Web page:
Is there a single culture the animation department at Disney hasn’t white-washed for the masses? Among the over overpraised cartoons in the studio’s entire canon, Aladdin explores what happens when a street urchin simultaneously falls in love with a princess and incurs the wrath of the evil sorcerer trying to destroy her father’s kingdom. Jasmine is another “free-spirited” type in the Barbie-doll tradition, a faux feminist who wants everyone to know that she can do everything the boys can, even with such a big bosom. Though the film’s milieu is ostensibly an Arab enchanted city, there’s nothing particularly Middle Eastern about the whole thing outside of the sand (who knew loveable tigers were popular outside of India!). Having spent considerable quality time with Aladdin dodging police officers and fruit sellers at the local market, it’s amazing Jasmine can’t recognize Aladdin beneath the turban. Seriously, it’s not like the animators have made it difficult for her: Every Arab male in the film is shady and sniveling (hell, even the evil Jafar’s pet parrot gets his name from Shakespeare’s “darkest” play, Othello), whereas Aladdin looks like Scott Wolf and sounds like Clay Aiken. Disney knows how to sell lies, but Aladdin is ultimately less offensive than patently ridiculous, mostly because its ethnic white noise is really just an excuse for Robin Williams—as a postmodern blabbermouthed genie who grants Aladdin three wishes—to put on the most elaborate, narcissistic circus act in the history of cinema. The actor once said, “Cocaine is God’s way of saying you’re making too much money.” Aladdin is proof that he was right.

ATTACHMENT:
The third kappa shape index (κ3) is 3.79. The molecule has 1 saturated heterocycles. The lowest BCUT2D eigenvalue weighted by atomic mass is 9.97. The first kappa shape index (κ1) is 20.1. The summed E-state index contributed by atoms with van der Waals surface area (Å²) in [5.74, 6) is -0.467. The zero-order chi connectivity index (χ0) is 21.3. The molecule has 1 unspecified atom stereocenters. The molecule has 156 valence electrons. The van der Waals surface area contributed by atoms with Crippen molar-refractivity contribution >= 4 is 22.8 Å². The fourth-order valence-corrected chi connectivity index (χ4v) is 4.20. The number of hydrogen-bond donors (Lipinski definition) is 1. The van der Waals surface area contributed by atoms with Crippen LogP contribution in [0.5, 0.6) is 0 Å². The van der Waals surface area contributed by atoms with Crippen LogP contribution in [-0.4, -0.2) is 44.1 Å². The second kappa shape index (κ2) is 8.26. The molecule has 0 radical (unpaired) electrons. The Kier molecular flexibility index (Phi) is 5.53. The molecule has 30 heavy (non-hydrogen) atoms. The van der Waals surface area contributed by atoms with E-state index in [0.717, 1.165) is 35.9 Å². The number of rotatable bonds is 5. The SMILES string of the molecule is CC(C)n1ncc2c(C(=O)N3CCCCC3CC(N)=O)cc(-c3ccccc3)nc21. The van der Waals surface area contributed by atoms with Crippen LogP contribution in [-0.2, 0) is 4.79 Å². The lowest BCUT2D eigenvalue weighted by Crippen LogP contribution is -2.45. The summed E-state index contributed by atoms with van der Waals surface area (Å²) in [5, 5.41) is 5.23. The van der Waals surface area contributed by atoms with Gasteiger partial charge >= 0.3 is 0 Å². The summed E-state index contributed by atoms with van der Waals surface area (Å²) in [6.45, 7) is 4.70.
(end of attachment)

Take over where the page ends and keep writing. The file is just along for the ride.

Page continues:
Aladdin looks great, but not as good as The Lion King did on the two-disc DVD edition of the 1994 film Disney released last year. But because Aladdin wasn't re-released in theaters like The Lion King was prior to its video release, this DVD edition will not disappoint purists concerned that Disney might once again remaster one of their films from a newly updated version. With no deleted scenes or songs reincorporated into the mix, this is the Aladdin everyone saw back in 1992. Save for some noticeable edge enhancement, this is an absolutely pristine transfer. Even better is the aggressive and all-consuming Dolby Digital 5.1 "Disney Enhanced Home Theater Mix." The film has certainly never sounded as good as it does here.
Disc One: Four deleted songs ("Proud of Your Boy," "You Can Count On Me," "Humiliate the Boy," and "Why Me?"), two deleted scenes (in one, Aladdin steals money from a swindler, which is apparently is more acceptable than stealing money from someone who makes an honest living), Disney song selections for anyone who wants to jump straight to the show tunes, a pop-up fun facts feature, two commentary tracks (one by the filmmakers, the second by the animators), and three music videos ("Proud of Your Boy" by Clay Aiken, "A Whole New World" by Nick Lachey and Jessica Simpson, and the original video of "A Whole New World" by Regina Belle and Peabo Bryson) with accompanying making-of featurettes. Disc Two: Numerous features ("A Diamond in the Rough: The Making of Aladdin," "Alan Menken: Musical Renaissance Man," and "The Art of Aladdin") that play better than the commentary tracks on the first disc, a series of 3-D games, and publicity goodies.
If you're addicted to cocaine, you don't want to miss Robin Williams's shrill performance in this 1992 Disney monstrosity. It's a great deterrent.